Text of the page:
by Lynn on September 8, 2013

in The Passionate Playgoer

The following two reviews were broadcast on Friday, September 6, 2013, Fortune and Men’s Eyes at Dancermakers in the Distillery District until September 8 and The Three Musketeers at the Stratford Festival until October 19.

 The guest host was Phil Taylor.


It’s Friday morning and time for our theatre fix with Lynn Slotkin, our theatre critic and passionate playgoer.  Hi Lynn

 1) What’s up this week in the theatre.


I’ve got two with a kind of an historical place in theatre. The first is Fortune and Men’s Eyes written by Canadian playwright John Herbert in 1967 where it premiered Off Broadway in New York. This revival plays at Dancemakers in the Distillery District.

 And then The Three Musketeers playing at the Stratford Festival.


2) What’s the story? FORTUNE IN MEN’S EYES first.


While Fortune and Men’s Eyes was first produced Off-Broadway in 1967, it’s still considered one of the cornerstones of Canadian theatre in the late 1960s. It is both poetic and brutal as it traces the six month journey of Smitty, a young man who goes from being an innocent in jail for the first time, to a cynical, hardened inmate.

 He shares the cell with Rocky, a tough bully who offers Smitty protection and friendship.  What Smitty soon learns is that he will have to repay Rocky by being at his beck and call be it for cigarettes or sex. Rocky assures Smitty he’s not queer; he’s just an opportunist.

 Also in the cell is Queenie, openly gay, manipulative and dangerous, and Mona, a fragile, sensitive young man who is ground down by the prison system but sees a friend in Smitty.

 The play is an indictment of a corrupt, violent penal system that turns a blind eye to the violence and violation among the prisoner population and then ratchets up the tension when guards carry off prisoners to secret torture rooms to do further damage.

 Playwright John Herbert knew where of he spoke.  The fragile Mona is a stand-in for him.  At one point Mona tells of being arrested when he is gang attached by some thugs who then turn the tables and say he enticed them.  That happened to Herbert and landed him in jail for the first time. He was assaulted in prison.  He was taken to that secret torture chamber and beaten up by the prison guards.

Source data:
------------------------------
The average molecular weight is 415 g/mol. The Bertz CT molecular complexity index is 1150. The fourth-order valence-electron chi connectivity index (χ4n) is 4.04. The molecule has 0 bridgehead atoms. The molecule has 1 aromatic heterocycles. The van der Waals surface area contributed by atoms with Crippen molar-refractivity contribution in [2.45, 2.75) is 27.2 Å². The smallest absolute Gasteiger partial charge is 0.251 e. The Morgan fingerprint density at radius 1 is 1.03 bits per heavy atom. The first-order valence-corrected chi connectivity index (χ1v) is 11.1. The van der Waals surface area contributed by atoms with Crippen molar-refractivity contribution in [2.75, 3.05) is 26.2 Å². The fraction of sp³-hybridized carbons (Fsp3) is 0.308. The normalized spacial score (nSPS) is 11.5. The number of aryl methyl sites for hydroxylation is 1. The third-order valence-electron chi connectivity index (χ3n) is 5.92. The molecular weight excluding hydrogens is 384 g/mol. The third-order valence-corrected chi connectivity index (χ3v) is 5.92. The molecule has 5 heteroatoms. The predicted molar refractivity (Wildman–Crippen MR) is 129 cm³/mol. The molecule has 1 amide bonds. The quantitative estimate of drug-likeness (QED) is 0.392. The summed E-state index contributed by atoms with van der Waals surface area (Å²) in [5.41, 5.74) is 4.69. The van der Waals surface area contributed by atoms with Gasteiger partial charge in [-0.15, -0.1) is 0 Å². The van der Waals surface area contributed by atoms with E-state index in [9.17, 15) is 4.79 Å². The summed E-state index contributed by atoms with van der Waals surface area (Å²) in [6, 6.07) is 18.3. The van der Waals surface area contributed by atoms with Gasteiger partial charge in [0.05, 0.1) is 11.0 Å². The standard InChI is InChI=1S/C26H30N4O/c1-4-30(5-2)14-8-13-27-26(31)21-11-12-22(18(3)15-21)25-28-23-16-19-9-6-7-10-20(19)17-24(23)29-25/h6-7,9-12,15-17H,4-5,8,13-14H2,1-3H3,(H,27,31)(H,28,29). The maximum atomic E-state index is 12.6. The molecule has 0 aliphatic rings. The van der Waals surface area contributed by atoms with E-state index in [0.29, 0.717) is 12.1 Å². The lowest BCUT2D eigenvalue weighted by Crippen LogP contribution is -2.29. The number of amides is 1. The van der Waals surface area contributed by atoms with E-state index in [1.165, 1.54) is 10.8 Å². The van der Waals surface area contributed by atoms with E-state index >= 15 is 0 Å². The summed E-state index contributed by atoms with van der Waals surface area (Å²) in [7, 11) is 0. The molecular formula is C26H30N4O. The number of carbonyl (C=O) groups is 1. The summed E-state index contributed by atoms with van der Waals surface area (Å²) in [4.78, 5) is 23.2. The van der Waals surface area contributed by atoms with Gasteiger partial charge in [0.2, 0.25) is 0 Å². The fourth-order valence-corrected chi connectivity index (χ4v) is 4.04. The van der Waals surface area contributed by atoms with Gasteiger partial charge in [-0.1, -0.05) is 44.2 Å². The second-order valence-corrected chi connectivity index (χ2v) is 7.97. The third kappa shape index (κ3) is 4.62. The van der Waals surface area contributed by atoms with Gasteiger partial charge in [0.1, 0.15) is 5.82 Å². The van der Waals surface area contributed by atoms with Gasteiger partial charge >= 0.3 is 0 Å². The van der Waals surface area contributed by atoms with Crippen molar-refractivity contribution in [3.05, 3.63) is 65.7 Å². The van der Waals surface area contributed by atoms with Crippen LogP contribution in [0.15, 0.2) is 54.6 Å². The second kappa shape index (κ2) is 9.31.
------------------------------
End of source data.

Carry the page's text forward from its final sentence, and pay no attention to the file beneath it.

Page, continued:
Does this stuff go on 50 years after the play was written? I would think so.


 3) Do you think the play is dated?


 Is the play dated if it was first written about 50 years ago and talks about a particular segment of the prison population? Why should that matter? It happened to John Herbert and the experience caused him to write a searing play about it, that has stood the test of time.

 Herbert wrote many plays after that, a few were published, but none with the resonance and staying power of Fortune and Men’s Eyes.


 3) How’s the production?


Stefan Dzeparoski is the director. He directed this and his last two productions with varying degrees of bringing it off. Mr. Dzeparoski is a definitely a director with a vision. Nothing wrong with that. It’s when that concept gets in the way of the play that I get concerned.

 The space of the Dancemakers in the Distillery District offers challenges of its own. It’s huge. Hardly conducive to doing a play in which the claustrophobia of the cell would make any person go bonkers. Four prisoners live in what should be a tiny cell. But things being what they are in this packed theatre season, Birdland Theatre which is producing the play, has to live with the space that is available.

 Designer Joseph Pagnan has all four men wearing only sweat pants. Sex is always simmering under the surface.  Pagnan suggests the bunk beds with only a simple mat on the floor, with some personal items of each inmate.

 Ropes of various lengths hang down from the flies, in which a weigh is attached to the end of it. The symbolism escapes me. Upstage a life-sized human shape with a clock for a face represents what should be a fifth character, the prison guard. Other members of the cast voice the lines of the guard. It saves money and works when various inmates put their arm around the ‘prison guard’, take a microphone handing down, and say the guard’s lines.

 Rocky’s rape of Smitty in the shower is suggested in a stunning, emotional scene. You get the sense of the brutality and strength of Rocky and the powerlessness of Smitty, without any need for being overtly graphic.